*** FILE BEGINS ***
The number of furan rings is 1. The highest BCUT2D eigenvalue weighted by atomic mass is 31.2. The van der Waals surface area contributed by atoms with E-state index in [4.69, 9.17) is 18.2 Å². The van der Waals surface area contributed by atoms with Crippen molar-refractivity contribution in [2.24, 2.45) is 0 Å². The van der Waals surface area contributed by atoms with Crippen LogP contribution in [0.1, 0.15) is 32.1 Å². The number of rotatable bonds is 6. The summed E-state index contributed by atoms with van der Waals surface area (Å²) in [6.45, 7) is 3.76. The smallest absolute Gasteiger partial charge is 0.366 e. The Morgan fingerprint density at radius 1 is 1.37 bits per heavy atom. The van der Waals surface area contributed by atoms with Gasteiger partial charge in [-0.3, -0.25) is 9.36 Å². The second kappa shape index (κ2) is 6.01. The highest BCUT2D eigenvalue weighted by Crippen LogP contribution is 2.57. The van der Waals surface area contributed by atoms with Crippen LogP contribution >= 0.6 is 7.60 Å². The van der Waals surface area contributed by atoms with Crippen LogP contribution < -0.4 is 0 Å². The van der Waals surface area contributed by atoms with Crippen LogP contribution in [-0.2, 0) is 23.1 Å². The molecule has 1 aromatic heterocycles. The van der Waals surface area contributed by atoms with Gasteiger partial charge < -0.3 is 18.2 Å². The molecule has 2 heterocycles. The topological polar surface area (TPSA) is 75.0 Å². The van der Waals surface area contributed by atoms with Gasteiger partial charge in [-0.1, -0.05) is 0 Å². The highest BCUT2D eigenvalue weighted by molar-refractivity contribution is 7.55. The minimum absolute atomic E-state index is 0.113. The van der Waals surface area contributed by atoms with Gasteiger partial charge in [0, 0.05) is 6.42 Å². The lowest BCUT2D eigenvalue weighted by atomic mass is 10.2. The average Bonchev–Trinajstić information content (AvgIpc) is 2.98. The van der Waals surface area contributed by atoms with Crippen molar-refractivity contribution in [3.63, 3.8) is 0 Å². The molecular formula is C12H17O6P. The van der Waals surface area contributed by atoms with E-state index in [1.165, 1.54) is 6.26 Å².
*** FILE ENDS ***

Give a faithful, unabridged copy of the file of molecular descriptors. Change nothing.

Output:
The number of furan rings is 1. The highest BCUT2D eigenvalue weighted by atomic mass is 31.2. The van der Waals surface area contributed by atoms with E-state index in [4.69, 9.17) is 18.2 Å². The van der Waals surface area contributed by atoms with Crippen molar-refractivity contribution in [2.24, 2.45) is 0 Å². The van der Waals surface area contributed by atoms with Crippen LogP contribution in [0.1, 0.15) is 32.1 Å². The number of rotatable bonds is 6. The summed E-state index contributed by atoms with van der Waals surface area (Å²) in [6.45, 7) is 3.76. The smallest absolute Gasteiger partial charge is 0.366 e. The Morgan fingerprint density at radius 1 is 1.37 bits per heavy atom. The van der Waals surface area contributed by atoms with Gasteiger partial charge in [-0.3, -0.25) is 9.36 Å². The second kappa shape index (κ2) is 6.01. The highest BCUT2D eigenvalue weighted by Crippen LogP contribution is 2.57. The van der Waals surface area contributed by atoms with Crippen LogP contribution >= 0.6 is 7.60 Å². The van der Waals surface area contributed by atoms with Crippen LogP contribution < -0.4 is 0 Å². The van der Waals surface area contributed by atoms with Crippen LogP contribution in [-0.2, 0) is 23.1 Å². The molecule has 1 aromatic heterocycles. The van der Waals surface area contributed by atoms with Gasteiger partial charge < -0.3 is 18.2 Å². The molecule has 2 heterocycles. The topological polar surface area (TPSA) is 75.0 Å². The van der Waals surface area contributed by atoms with Gasteiger partial charge in [-0.1, -0.05) is 0 Å². The highest BCUT2D eigenvalue weighted by molar-refractivity contribution is 7.55. The minimum absolute atomic E-state index is 0.113. The van der Waals surface area contributed by atoms with Gasteiger partial charge in [0, 0.05) is 6.42 Å². The lowest BCUT2D eigenvalue weighted by atomic mass is 10.2. The average Bonchev–Trinajstić information content (AvgIpc) is 2.98. The van der Waals surface area contributed by atoms with Crippen molar-refractivity contribution in [3.63, 3.8) is 0 Å². The molecular formula is C12H17O6P. The van der Waals surface area contributed by atoms with E-state index in [1.165, 1.54) is 6.26 Å².